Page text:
Death Of 2 Palestinian Refugee Children In Iraq
UN agency reports death of 2 Palestinian refugee children in Iraq
Two sick Palestinian refugee children waiting for resettlement from Iraq died in the last two weeks, underscoring the precarious conditions faced by the group, a spokesperson for the United Nations High Commissioner for Refugees (UNHCR) said today.
One of the children died in Baghdad while another died in Al Waleed refugee camp at the Iraq-Syria border, where earlier this month a 50-year-old man awaiting resettlement also died earlier this month.
"So far seven people have died there, including three young children, since Palestinian refugees started to arrive at the border in March 2006 fleeing violent attacks against them," said William Spindler.
The 3-year-old Palestinian boy who died at the camp had been suffering from rickets, a bone disease caused by lack of vitamins and minerals, as well as pneumonia. The other Palestinian child, whose resettlement approval was pending, was a 14-year-old suffering from Hodgkin's disease.
The UN refugee agency has repeatedly sought to spotlight the problems faced by Palestinian refugees in Iraq, many of whom are stranded at the border, unable to cross into Syria. Earlier this year, the agency appealed for urgent medical resettlement for vulnerable and sick children in Al Waleed camp.
So far, the agency has helped resettle one family of eight with several sick children from this camp to Norway last August. Another 11 medical cases submitted for resettlement are awaiting approval. Meanwhile, UNHCR has continued to identify other Palestinian medical cases, such as cancer patients and children with birth defects, who need urgent care.
"UNHCR continues to urge resettlement countries to make rapid decisions and facilitate the departure of those most in need," Mr. Spindler said.
An estimated 2,000 Palestinians are living in severe conditions in refugee camps along the Iraq-Syria border, unable to cross into Syria. A steady flow of Palestinians have fled Baghdad since March 2006, when intimidation, forced evictions and attacks against their community began mounting.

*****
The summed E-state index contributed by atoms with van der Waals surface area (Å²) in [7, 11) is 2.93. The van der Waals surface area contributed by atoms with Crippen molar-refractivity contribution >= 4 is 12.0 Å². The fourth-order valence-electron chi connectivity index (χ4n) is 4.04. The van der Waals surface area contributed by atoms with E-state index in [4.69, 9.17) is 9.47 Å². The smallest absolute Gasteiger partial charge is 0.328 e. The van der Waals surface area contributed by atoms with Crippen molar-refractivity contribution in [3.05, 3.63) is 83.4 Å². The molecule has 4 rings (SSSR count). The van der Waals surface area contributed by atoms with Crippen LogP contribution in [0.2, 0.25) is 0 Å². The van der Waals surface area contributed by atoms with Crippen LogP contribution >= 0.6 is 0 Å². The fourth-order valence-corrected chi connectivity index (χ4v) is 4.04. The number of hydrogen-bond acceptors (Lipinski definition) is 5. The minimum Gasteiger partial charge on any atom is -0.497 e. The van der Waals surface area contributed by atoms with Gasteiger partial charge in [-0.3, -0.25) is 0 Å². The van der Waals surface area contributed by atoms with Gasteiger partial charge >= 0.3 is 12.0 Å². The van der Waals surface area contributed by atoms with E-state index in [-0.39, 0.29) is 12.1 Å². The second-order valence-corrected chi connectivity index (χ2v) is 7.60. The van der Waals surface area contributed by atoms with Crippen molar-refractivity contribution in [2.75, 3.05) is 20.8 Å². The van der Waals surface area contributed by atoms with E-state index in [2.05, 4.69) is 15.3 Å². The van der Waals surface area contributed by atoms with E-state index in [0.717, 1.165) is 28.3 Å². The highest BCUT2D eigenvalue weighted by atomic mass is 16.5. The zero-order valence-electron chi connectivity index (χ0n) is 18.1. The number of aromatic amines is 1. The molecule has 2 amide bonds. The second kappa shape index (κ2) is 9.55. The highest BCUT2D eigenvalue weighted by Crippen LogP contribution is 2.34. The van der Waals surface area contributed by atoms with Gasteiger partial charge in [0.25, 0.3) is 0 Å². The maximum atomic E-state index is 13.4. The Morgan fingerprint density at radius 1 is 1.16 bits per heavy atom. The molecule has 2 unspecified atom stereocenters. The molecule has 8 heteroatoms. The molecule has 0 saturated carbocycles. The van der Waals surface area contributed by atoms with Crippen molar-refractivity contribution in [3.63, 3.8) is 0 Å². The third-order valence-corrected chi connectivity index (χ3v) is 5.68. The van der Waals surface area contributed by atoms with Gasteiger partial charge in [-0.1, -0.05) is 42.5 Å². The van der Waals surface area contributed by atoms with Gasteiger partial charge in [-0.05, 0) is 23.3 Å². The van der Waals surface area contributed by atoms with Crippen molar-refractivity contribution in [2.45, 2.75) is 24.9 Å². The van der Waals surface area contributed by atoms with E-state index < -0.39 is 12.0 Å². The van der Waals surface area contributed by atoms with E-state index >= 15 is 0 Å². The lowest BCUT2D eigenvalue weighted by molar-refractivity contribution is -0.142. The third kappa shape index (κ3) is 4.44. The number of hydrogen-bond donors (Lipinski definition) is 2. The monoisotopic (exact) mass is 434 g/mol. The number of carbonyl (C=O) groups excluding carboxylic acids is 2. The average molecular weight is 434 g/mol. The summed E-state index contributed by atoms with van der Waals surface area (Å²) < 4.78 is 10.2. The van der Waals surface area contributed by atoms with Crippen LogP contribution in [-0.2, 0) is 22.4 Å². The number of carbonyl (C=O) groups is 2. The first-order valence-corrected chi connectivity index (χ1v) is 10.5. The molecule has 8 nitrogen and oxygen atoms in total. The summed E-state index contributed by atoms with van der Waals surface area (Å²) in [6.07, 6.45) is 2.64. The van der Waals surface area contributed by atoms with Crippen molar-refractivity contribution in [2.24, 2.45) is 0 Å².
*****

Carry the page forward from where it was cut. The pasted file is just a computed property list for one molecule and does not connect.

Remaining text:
"UNHCR has sought solutions for the whole group since last year and has only received positive indications from Sudan and Chile," said Mr. Spindler. Earlier this year Brazil took 107 Palestinians who had been stuck in Jordan's Ruweished camp for four years.
Meanwhile, some refugees continue to return to Iraq. UNHCR staff in Syria noted an average of 600 Iraqis returning to their country daily over the past week. "Many of them said that they had run out of money and their visas had expired," the spokesman noted.
"We welcome any improvements in the security situation and stand ready to assist people who have decided or will decide to return voluntarily. Iraqis themselves are the best judges as to how secure they feel. However, we still do not believe that the time has come to promote, organize or encourage returns to Iraq. That would be possible only when proper conditions are in place - including material and legal support and physical safety," he said.
According to government estimates, there are some 2.2 million Iraqi refugees - including some 500,000 in Jordan and up to 1.5 million in Syria. An estimated 2.4 million are displaced inside Iraq.